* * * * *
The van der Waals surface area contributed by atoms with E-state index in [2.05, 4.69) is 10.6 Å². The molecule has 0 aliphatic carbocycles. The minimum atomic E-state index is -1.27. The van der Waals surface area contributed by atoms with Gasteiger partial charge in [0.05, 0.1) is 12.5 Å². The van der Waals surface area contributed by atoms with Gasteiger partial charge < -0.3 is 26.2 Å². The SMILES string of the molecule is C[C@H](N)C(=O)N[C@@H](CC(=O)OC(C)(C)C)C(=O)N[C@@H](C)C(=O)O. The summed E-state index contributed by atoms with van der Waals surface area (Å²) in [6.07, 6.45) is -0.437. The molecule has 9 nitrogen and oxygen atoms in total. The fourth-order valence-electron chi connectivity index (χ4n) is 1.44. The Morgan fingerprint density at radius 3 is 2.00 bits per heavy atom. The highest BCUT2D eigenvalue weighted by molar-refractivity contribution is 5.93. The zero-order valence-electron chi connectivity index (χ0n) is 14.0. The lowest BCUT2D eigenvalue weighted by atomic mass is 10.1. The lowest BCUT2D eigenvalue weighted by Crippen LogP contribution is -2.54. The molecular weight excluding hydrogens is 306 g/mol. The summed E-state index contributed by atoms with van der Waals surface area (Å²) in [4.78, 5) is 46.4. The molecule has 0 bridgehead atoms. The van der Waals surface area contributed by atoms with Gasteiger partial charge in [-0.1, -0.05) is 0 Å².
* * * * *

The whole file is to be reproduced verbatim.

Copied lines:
The van der Waals surface area contributed by atoms with E-state index in [2.05, 4.69) is 10.6 Å². The molecule has 0 aliphatic carbocycles. The minimum atomic E-state index is -1.27. The van der Waals surface area contributed by atoms with Gasteiger partial charge in [0.05, 0.1) is 12.5 Å². The van der Waals surface area contributed by atoms with Gasteiger partial charge < -0.3 is 26.2 Å². The SMILES string of the molecule is C[C@H](N)C(=O)N[C@@H](CC(=O)OC(C)(C)C)C(=O)N[C@@H](C)C(=O)O. The summed E-state index contributed by atoms with van der Waals surface area (Å²) in [6.07, 6.45) is -0.437. The molecule has 9 nitrogen and oxygen atoms in total. The fourth-order valence-electron chi connectivity index (χ4n) is 1.44. The Morgan fingerprint density at radius 3 is 2.00 bits per heavy atom. The highest BCUT2D eigenvalue weighted by molar-refractivity contribution is 5.93. The zero-order valence-electron chi connectivity index (χ0n) is 14.0. The lowest BCUT2D eigenvalue weighted by atomic mass is 10.1. The lowest BCUT2D eigenvalue weighted by Crippen LogP contribution is -2.54. The molecular weight excluding hydrogens is 306 g/mol. The summed E-state index contributed by atoms with van der Waals surface area (Å²) in [4.78, 5) is 46.4. The molecule has 0 bridgehead atoms. The van der Waals surface area contributed by atoms with Gasteiger partial charge in [-0.1, -0.05) is 0 Å².